Melita Rowston is a writer, director and performer. She’s a graduate of NIDA (Directing) and UTS (MA – Creative Writing). Recent credits: Cockroach (Writer/Director, Adelaide Fringe ’19, Melbourne Fringe ’18, Sydney Fringe ’18), Between the Streetlight and The Moon, (Writer, Kings Cross Theatre) ’17, Ljubicica: Wild Violet (Writer/Director, Casula Powerhouse, ’17, Melbourne Cabaret Festival, ’16, Winner BEST MUSIC Sydney Fringe, ‘15) THE GIANT WORM SHOW! Winner Adelaide Fringe Artist Fund Award, ’17 (Writer/performer, Adelaide Fringe ‘17, Sydney Fringe ‘16), 6 Degrees of Ned Kelly, (Writer/ performer, Adelaide Fringe ‘16, Sydney Fringe ‘15, Melbourne Fringe ‘15) Hey! Yeah! It’s Molly’s Travelling Worm Show! (Writer/ performer, Malthouse Theatre) ’13, MilkMilkLemonade (Director, New Theatre) ’13.

Performer: Leah Donovan
Leah Donovan is an actor and theatre-maker, she has trained and performed internationally, gaining her BA Hons in Acting from LASALLE College of the Arts, Singapore and later attending SITI Conservatory, training in Suzuki and Viewpoints in NYC. In NYC, she created a theatre collective – Future Husband – performing devised works. Credits: Cockroach (Adelaide Fringe ’19, Melbourne Fringe ’18, Sydney Fringe ’18), Ringside (National Museum Singapore) MilkMilkLemonade (New Theatre), Modern Jesus (Fledgling Theatre Company) NYC: Wake (Future Husband, HOT Festival) Happy Days (SITI Lab) Please Excuse My Dear Aunt Sally (One Year Lease Theatre Company, Edinburgh Fringe Festival) 2016, Winner The Stage Award for Acting Excellent, Edinburgh Fringe.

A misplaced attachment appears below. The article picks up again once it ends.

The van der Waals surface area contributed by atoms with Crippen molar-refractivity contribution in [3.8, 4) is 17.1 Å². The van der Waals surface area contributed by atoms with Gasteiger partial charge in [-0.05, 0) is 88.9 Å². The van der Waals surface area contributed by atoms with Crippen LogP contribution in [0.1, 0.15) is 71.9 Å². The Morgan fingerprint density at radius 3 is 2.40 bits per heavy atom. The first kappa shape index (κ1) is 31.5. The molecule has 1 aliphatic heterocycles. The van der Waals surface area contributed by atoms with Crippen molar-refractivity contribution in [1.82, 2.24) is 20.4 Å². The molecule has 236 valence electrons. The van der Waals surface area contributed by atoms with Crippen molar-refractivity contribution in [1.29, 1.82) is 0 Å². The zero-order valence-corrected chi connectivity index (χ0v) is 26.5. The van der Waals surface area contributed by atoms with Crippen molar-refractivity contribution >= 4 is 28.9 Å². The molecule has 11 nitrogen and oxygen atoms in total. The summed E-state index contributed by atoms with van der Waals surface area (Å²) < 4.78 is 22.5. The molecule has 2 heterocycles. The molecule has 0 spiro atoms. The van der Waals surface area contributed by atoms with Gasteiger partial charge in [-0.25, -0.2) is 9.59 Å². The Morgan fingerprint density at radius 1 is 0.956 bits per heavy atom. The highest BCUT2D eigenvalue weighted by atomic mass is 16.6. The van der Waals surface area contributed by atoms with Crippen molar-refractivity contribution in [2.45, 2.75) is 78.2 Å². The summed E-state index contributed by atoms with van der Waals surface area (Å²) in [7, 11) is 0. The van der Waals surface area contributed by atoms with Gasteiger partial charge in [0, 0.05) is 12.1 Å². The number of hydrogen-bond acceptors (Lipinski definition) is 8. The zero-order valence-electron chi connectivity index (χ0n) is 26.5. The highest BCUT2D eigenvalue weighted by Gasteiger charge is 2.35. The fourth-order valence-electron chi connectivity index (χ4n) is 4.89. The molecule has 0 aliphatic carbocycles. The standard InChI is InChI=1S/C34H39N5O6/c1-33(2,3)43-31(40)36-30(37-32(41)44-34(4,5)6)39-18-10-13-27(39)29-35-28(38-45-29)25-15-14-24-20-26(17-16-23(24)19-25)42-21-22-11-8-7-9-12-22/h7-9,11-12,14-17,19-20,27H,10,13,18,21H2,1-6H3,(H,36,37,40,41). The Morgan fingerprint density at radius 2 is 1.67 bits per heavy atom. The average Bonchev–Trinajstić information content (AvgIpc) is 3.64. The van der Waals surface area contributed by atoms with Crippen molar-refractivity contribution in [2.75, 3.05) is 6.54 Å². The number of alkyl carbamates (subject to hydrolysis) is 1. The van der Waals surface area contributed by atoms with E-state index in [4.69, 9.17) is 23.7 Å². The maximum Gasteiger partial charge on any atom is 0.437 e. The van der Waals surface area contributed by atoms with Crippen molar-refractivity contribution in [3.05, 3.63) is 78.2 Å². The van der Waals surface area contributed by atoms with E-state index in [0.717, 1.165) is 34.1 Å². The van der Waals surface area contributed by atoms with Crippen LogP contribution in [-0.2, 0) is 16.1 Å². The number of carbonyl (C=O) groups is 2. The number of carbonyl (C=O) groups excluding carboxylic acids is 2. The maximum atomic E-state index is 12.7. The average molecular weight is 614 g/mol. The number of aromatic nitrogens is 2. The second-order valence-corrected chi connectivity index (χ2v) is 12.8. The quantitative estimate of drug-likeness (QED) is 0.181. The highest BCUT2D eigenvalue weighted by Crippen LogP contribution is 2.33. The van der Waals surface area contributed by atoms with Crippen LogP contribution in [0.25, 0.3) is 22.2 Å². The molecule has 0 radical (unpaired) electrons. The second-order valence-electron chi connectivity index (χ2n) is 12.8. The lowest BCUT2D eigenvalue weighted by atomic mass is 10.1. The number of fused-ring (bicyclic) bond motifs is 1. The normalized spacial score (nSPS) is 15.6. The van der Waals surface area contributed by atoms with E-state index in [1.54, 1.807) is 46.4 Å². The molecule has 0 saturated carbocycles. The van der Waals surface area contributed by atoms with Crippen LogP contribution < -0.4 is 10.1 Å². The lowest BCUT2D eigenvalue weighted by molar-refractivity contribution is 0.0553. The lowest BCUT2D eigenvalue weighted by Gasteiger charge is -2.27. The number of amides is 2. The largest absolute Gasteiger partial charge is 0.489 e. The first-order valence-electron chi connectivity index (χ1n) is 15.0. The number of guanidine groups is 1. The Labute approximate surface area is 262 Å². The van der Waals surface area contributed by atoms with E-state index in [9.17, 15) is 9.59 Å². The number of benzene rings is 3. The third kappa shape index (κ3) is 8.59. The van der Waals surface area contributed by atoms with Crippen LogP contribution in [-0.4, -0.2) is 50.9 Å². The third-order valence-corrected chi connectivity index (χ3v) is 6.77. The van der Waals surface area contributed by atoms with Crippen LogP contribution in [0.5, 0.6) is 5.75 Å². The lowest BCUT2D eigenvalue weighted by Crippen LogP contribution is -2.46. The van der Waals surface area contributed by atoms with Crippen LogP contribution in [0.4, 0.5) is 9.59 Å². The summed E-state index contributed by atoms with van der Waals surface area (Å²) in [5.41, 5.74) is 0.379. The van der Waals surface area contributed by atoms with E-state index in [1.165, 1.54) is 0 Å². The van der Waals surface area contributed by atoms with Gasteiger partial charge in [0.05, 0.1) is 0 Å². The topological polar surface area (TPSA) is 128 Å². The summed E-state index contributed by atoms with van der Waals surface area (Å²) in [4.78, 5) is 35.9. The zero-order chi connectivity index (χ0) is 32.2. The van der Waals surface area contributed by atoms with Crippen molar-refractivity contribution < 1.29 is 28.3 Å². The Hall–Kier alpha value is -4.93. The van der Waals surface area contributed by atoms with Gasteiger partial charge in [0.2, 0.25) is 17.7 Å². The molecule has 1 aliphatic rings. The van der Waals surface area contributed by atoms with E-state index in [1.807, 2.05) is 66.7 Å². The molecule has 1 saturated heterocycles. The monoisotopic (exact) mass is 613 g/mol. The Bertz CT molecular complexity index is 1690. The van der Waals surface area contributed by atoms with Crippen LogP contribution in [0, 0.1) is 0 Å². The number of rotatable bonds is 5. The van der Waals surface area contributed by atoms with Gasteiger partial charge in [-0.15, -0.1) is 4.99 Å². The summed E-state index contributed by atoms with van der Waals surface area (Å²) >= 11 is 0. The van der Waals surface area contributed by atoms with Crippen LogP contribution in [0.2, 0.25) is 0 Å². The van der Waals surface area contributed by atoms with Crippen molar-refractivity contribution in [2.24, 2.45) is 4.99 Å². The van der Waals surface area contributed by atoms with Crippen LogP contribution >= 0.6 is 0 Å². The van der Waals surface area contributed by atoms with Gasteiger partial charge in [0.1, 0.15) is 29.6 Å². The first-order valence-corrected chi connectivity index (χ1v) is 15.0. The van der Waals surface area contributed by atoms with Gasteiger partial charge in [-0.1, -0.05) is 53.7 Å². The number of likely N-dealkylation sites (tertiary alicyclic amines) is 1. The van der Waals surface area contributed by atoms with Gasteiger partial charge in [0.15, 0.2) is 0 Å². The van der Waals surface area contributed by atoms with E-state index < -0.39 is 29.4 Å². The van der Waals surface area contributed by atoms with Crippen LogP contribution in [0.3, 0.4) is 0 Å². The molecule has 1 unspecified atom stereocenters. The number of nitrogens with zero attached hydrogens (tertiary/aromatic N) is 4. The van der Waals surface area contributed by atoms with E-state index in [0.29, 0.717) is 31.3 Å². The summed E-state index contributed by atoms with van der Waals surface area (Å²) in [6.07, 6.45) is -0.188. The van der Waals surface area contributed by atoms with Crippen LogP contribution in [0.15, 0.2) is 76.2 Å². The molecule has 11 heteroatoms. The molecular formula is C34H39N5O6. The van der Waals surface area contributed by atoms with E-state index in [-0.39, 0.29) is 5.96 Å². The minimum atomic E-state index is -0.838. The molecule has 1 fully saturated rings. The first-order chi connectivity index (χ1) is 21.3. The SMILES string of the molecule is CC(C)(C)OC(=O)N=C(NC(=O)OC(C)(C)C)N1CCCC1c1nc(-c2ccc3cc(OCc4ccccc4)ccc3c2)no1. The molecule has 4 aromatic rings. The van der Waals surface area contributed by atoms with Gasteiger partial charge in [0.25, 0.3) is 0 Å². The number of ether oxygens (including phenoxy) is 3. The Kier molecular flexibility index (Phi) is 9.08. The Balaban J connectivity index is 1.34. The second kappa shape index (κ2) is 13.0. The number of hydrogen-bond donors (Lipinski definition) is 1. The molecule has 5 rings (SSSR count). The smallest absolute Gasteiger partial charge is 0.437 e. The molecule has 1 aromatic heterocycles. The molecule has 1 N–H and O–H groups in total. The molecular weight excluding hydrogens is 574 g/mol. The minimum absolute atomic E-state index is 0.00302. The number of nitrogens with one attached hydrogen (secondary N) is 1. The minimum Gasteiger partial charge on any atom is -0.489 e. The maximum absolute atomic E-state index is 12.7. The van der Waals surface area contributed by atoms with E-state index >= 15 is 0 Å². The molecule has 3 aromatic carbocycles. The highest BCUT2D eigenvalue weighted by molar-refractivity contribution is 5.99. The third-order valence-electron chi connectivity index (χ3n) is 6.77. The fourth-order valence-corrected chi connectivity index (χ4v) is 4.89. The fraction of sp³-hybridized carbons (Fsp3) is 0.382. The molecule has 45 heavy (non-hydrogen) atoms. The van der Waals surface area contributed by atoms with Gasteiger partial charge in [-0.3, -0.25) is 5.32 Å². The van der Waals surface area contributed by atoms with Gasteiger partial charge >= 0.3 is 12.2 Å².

Composer/live music: Benito Di Fonzo Jr.
Benito Di Fonzo Jr. is a Sydney based singer, songwriter, multi-instrumentalist, poet and playwright. He performs in several bands including Huknee Puknee, The Suburban Bukowskis, and Polski Ogorki Portable Orkestra. As a playwright, he wrote The Chronic Ills of Robert Zimmerman AKA Bob Dylan which won Best of Independent Theatre 2010 and toured nationally, A Riff on Keef: The Human Myth, Griffin Theatre Company and Lenny Bruce: 13 Daze Un-Dug in Sydney, TRS. He has performed at festivals and venues around Australia as well as in London, Edinburgh, Bali, Paris, Berlin, New York and New Orleans.

Theatre , Performance Poetry , Cabaret ,

1 hr

Brilliantly conceived and delivered

Review by John Smythe 02nd Mar 2020

BATS’ Dome space is strewn with multi-coloured rubbish bags and upstage left a musician is using loop pedals to accompany himself of electric guitar. Benito Di Fonzo Jr also has a drum kit, a cabasa, a rain stick and a tablet loaded with more to contribute to the performance we’re about to witness.  

The eponymous Cockroach – dynamically realised by Leah Donovan – emerges from a blackout. All angular twitches, creaks and cracks, she narrates the story of how she has come to be this way, precipitated by the abuse and departure of her ‘lover’. And in this guise she will go on to recreate how she deals with it.

The initial text has mutated from Bohemian writer Franz Kafka’s 1916 novella The Metamorphosis (dramatised as Metamorphosis by Steven Berkoff in 1969 and performed at BATS in 2008). Whereas Kafka and Berkoff were castigating the conventional bourgeois middleclass family unit, society and value system as stultifying (well before woke culture reclassified it as ‘privileged’), the Writer and Director of Cockroach, Melita Rowston, has toxic masculinity in the cross-hairs of the theatrical weapon she reassures us “is just a cautionary tale”. And the more Donovan, as the performer, reiterates this, after playing out another amoral revenge sequence, the more we sense an unspoken “yeah right”.